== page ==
Cannes 2012

Facebook Courts Creative Community at Cannes Ad Festival

Convenes Council of Adland's Top Global Creatives Amid Slumping Stock Price

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As the Cannes Lions ad festival kicks off this week, Facebook is corralling another council of advertising heavyweights to weigh in on the future of advertising on the social network.

This time the focus is on chief creative officers from agencies around the world. Called the creative council, the gathering will include such chief creative officers as Jeff Benjamin for JWT North America; Shanghai-based Amir Kassaei for DDB Worldwide and London-based James Hilton for AKQA, who have been invited to sit down during the ad festival in the South of France and talk about how to make advertising on the social network better.

While it makes sense to gather creative folks during an event designed to celebrate the best work in the business, it's not creative that has proven to be a stumbling block for Facebook, but media. While advertisers are eager to create pages and apps to interact with their consumers for free, some have said they're not willing to pony up for paid advertising with Facebook.

General Motors CMO Joel Ewanick most recently and very publicly dropped the bomb that the automaker, which is also the world's fourth biggest ad spender, would be pulling paid ads on Facebook just days before the company's highly anticipated IPO. Mr. Ewanick last fall sat on Facebook's first such council, which had a client and media agency CEO focus.

So why exactly is Facebook coming to the creative community when it has a media problem?

The creative council in Cannes isn't about goosing media spending, at least not directly. The council's core mission is not to push paid distribution, said Facebook's Director of Global Creative Solutions Mark D'Arcy.

Instead, Facebook hopes that creating better ads, pages and apps for the platform itself, as well as more social advertising in any media, will encourage marketers to spend their media dollars with Facebook to promote them.

"If the work is better, the investment that amplifies those idea is going to be better," Mr. D'Arcy said, who will attend the creative council along with Facebook's Carolyn Everson; Blake Chandlee, VP-global agencies and accounts; and Brad Smallwood, head of measurement among others.

"There's nobody who says they don't do Facebook," Mr. D'Arcy added.

So what do council members hope to get out of the meeting?

Most issues with Facebook are technical, said AKQA's Mr. Hilton over Cokes on the Majestic's pool terrace. He'll be boarding a boat on the Mediterranean to attend the meeting later this week. He'd also like a peek at the company's product roadmap; Facebook's frequent changes can make it tough to plan for campaigns months in advance.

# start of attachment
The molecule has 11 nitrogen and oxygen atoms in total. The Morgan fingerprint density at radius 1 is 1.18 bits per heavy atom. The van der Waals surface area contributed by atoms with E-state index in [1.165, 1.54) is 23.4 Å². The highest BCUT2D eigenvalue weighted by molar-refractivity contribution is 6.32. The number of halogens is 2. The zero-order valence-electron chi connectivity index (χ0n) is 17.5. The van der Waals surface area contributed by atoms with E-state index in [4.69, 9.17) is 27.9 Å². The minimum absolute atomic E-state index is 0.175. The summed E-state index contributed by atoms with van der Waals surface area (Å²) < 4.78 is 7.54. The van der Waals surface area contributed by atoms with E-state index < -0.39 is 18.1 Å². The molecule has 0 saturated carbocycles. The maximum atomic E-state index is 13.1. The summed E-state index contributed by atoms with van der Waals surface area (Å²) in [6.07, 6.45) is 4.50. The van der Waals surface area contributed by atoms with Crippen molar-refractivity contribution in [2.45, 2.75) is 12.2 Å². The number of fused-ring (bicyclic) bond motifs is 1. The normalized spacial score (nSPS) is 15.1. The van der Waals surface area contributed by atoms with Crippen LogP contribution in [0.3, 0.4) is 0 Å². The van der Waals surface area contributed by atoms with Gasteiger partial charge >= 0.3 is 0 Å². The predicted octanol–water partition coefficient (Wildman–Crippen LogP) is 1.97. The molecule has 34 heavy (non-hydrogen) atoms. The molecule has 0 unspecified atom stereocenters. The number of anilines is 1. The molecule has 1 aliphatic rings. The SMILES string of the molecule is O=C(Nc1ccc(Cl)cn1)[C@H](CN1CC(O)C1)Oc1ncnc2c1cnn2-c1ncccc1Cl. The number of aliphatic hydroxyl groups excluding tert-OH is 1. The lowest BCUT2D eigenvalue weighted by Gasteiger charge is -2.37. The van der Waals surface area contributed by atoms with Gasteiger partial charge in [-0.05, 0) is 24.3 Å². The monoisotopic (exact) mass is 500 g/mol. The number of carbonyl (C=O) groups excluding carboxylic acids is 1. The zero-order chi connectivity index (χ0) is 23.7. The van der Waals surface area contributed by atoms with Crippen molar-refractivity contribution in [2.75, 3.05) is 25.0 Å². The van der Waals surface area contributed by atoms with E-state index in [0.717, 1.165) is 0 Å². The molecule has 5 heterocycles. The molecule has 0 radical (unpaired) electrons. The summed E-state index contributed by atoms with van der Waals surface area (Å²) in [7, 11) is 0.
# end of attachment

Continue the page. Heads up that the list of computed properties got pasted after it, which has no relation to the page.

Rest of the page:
"It would be great if Facebook could work in a beta environment with agencies," he said. "Here's a feature set we're thinking of bringing out, how would you work with it?"

Mr. Hilton would also like a bit more creative control over how his brands express themselves on Facebook.

"From a design point of view, a little more freedom would be nice, he said. "How clever can you be with a jpg you put in a box?"

That's not to say Mr. Hilton isn't bullish on Facebook. "if you look at our body of work, our best stuff couldn't have been achieved without Facebook," he said, adding that , while its not standard practice in advertising, the best brands do end up shifting media spending to promote great creative ideas.

With the new council, Facebook is also relaunching its online tool for agencies, Facebook Studio. Omnicom Group's EVB handled the redesign. The new site will now also include online courses for Facebook advertising, including run-downs of what's possible on the platform. Topics such as how to measure returns on Facebook advertising, which has been a major concern for marketers and agencies alike, will be included in the next round of courses.

Here's the full list of creative council:

  • Toshiya Fukuda, CEO-executive creative director, 777
  • James Hilton, chief creative officer, AKQA
  • Rob Reilly, chief creative officer, CPB
  • Tor Myhren, chief creative officer, Grey
  • David Droga, founder and CEO, Droga5
  • Nick Law,chief creative officer,R/GA
  • Jeff Benjamin, chief creative officer,JWT
  • Colleen DeCourcy, founder and CEO,Socialistic
  • Linus Karlsson, chief creative officer-global brands, McCann
  • Mike Lazerow, co-Founder and CEO, Buddy Media
  • Rob Feakins,chief creative officer-president, Publicis
  • Mark Tutssel, chief creative officer, Leo Burnett
  • Amir Kassaei, worldwide chief creative officer, DDB
  • Mark Waites, chief creative officer and founder, Mother
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